The one implication of the Act that may be disadvantageous to individuals, or at least spur a rethinking of longer-term financial strategies, is the limitation on beneficiary withdrawals from Inherited IRAs. This change accelerates payouts to a 10-year period for certain beneficiaries of IRAs and defined contribution plans whose owners die after December 31, 2019.
Previously, “designated beneficiaries” (DBs) were defined as individuals or qualified “see-through” trusts (trusts with only discernable individuals named as beneficiaries). All DBs could enjoy an extended period, typically the single life expectancy of the named individual, as the payout period over which to withdraw an Inherited IRA. This became commonly known as the “stretch” IRA option.
“Stretching” an IRA is now only allowed for a newly defined, preferred class of beneficiaries called “eligible designated beneficiaries” (EDBs). These consist of:
a surviving spouse;
minor child(ren) of the IRA owner (while a minor);
an individual who is disabled (for the duration of the disability);
an individual who is chronically ill (for the length of their illness); and
an individual who is not more than 10 years younger than the IRA owner.
To reiterate, under the legislation, distributions to individuals other than the EDBs noted above are generally required to be distributed by the end of the calendar year including the 10th anniversary of participant’s or IRA owner’s death. An important distinction is that distributions may be taken in any pattern within that 10-year window and are not subject to a minimum annual requirement.
Rules for required minimum distributions for estates, charities and non-qualified trusts have not changed. They must still withdraw the Inherited IRA either over a five-year period (for IRA owners who were not yet required to take distributions) or over the owner’s remaining life expectancy (for IRA owners who were required to take distributions).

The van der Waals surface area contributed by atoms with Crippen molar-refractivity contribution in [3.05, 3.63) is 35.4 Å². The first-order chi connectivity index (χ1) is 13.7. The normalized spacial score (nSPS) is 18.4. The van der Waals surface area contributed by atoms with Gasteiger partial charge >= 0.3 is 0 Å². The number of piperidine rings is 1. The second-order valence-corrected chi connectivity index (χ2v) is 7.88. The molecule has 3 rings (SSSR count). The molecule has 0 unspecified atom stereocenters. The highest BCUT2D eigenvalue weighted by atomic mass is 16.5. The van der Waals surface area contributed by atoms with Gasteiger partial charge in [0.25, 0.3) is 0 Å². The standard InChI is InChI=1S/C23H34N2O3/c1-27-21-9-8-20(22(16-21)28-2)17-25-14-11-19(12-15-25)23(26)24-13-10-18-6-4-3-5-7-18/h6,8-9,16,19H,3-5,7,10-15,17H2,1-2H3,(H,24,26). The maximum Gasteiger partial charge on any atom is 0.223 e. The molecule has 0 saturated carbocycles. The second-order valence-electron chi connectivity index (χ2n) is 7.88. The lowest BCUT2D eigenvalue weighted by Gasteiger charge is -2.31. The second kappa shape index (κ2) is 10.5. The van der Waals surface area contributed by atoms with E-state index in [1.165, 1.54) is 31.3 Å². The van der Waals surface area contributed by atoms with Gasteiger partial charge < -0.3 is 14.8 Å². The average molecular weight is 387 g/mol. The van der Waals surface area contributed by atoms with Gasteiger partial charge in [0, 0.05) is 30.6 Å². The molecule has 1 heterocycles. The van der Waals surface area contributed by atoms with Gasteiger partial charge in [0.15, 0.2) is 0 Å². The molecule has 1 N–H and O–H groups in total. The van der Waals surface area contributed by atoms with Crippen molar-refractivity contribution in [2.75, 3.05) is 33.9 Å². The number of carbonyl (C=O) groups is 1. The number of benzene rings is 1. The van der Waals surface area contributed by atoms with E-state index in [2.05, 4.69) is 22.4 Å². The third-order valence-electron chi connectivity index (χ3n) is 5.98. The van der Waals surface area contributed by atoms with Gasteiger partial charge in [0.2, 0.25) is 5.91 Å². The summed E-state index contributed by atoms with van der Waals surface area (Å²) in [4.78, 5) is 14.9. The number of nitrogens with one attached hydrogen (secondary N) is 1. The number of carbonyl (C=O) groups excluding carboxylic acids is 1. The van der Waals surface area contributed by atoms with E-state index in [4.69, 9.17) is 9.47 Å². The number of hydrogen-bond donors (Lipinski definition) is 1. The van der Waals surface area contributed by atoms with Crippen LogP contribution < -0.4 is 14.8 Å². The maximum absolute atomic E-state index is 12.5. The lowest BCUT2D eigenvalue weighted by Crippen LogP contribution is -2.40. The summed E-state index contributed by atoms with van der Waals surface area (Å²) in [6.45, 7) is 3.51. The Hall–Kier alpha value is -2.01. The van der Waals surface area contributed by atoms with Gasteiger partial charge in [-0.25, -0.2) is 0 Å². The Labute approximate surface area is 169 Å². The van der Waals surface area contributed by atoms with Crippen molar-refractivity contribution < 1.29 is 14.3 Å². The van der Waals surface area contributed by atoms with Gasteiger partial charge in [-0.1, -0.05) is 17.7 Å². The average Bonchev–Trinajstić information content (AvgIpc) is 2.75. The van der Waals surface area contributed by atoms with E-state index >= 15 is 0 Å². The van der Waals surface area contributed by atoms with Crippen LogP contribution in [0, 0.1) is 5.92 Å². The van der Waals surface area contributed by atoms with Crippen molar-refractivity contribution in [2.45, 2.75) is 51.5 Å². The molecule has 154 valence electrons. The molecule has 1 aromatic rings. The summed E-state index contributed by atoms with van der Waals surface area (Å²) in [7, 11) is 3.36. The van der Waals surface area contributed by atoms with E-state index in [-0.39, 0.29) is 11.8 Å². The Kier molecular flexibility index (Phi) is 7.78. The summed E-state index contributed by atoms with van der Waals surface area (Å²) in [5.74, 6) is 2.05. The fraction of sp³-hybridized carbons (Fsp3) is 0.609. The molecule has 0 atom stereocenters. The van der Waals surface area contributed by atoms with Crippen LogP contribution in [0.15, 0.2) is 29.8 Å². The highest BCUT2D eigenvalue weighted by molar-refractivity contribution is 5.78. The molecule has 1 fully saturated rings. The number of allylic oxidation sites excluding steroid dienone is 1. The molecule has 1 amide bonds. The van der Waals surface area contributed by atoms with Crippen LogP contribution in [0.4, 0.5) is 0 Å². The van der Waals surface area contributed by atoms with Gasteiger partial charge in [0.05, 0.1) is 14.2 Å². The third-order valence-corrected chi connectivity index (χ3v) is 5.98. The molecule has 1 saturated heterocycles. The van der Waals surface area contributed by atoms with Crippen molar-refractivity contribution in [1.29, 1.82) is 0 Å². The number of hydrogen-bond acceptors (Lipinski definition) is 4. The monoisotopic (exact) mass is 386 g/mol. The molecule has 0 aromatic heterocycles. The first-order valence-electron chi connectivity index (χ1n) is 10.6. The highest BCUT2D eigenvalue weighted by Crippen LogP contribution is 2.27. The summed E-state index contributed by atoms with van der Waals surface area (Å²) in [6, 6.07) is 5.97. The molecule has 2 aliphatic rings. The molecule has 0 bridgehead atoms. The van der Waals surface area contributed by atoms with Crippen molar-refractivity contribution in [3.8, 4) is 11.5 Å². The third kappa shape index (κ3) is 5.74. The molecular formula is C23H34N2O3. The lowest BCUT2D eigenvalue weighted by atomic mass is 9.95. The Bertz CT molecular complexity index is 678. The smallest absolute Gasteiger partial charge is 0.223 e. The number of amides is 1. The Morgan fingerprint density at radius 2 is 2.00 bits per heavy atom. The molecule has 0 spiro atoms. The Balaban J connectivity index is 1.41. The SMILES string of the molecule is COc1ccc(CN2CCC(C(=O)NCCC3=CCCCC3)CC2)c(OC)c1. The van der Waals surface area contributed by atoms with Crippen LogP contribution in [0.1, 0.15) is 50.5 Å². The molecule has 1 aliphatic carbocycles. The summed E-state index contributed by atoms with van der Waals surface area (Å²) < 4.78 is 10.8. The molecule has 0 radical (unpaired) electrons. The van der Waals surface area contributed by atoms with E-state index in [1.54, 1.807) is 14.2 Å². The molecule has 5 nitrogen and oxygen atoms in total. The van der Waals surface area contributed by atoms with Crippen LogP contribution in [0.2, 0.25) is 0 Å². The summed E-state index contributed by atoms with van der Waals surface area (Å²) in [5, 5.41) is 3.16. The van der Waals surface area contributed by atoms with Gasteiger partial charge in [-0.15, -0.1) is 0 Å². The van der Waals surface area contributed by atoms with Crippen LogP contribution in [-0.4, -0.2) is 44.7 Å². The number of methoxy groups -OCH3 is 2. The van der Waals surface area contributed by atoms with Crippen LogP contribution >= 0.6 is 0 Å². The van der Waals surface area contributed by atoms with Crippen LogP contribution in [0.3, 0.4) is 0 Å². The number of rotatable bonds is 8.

What are the next steps?
At Boston Trust Walden, we know understanding new rules like these and navigating what to do next can seem challenging, particularly for IRAs that make up a large percentage of client assets.
The first step is for you to revisit your IRA beneficiary designation. We can help you decide if what you have in place still is the best choice. If you are not sure, we can work closely with you and your legal/tax advisors, as appropriate, to consider additional planning options. Roth conversions while living or charitable giving, either directly or to a charitable remainder trust, are just some examples of considerations that might work well in minimizing tax impact within the context of an individual’s overall estate plan.
We are ready to assist and will strive to make you feel as secure as possible under SECURE.
Information provided herein is not intended to be used as investment advice, an offer to purchase or sell the securities, or a solicitation or offer to sell investment advisory services. Boston Trust Walden Company, its staff, and affiliates (collectively “BTW”) do not provide tax, accounting, or legal advice. You should consult with your legal or tax advisor prior to taking any action relating to the information contained herein. Opinions expressed may be different from time to time than those presented by different authors or BTW. Data contained herein are derived from sources believed to be reliable at time of publication however, they may not be complete or accurate at all times and we undertake no, obligation to advise you of any changes or to provide an update.